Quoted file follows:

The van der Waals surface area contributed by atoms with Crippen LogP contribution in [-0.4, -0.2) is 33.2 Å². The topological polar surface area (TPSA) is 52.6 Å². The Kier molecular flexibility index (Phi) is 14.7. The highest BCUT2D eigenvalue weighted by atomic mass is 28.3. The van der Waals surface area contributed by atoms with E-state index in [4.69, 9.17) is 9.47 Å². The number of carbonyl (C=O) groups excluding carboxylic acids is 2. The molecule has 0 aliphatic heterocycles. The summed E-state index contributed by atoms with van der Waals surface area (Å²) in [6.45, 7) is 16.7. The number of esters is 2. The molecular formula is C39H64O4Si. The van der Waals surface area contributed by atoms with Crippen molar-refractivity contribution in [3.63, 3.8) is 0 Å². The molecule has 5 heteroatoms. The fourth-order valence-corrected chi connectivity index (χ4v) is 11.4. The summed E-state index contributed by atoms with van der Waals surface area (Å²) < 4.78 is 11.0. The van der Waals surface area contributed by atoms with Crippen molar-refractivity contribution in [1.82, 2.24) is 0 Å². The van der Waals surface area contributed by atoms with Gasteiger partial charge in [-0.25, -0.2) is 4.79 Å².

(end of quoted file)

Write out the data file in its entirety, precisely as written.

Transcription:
The van der Waals surface area contributed by atoms with Crippen LogP contribution in [-0.4, -0.2) is 33.2 Å². The topological polar surface area (TPSA) is 52.6 Å². The Kier molecular flexibility index (Phi) is 14.7. The highest BCUT2D eigenvalue weighted by atomic mass is 28.3. The van der Waals surface area contributed by atoms with E-state index in [4.69, 9.17) is 9.47 Å². The number of carbonyl (C=O) groups excluding carboxylic acids is 2. The molecule has 0 aliphatic heterocycles. The summed E-state index contributed by atoms with van der Waals surface area (Å²) in [6.45, 7) is 16.7. The number of esters is 2. The molecular formula is C39H64O4Si. The van der Waals surface area contributed by atoms with Crippen molar-refractivity contribution in [3.63, 3.8) is 0 Å². The molecule has 5 heteroatoms. The fourth-order valence-corrected chi connectivity index (χ4v) is 11.4. The summed E-state index contributed by atoms with van der Waals surface area (Å²) < 4.78 is 11.0. The van der Waals surface area contributed by atoms with Crippen molar-refractivity contribution in [1.82, 2.24) is 0 Å². The van der Waals surface area contributed by atoms with Gasteiger partial charge in [-0.25, -0.2) is 4.79 Å².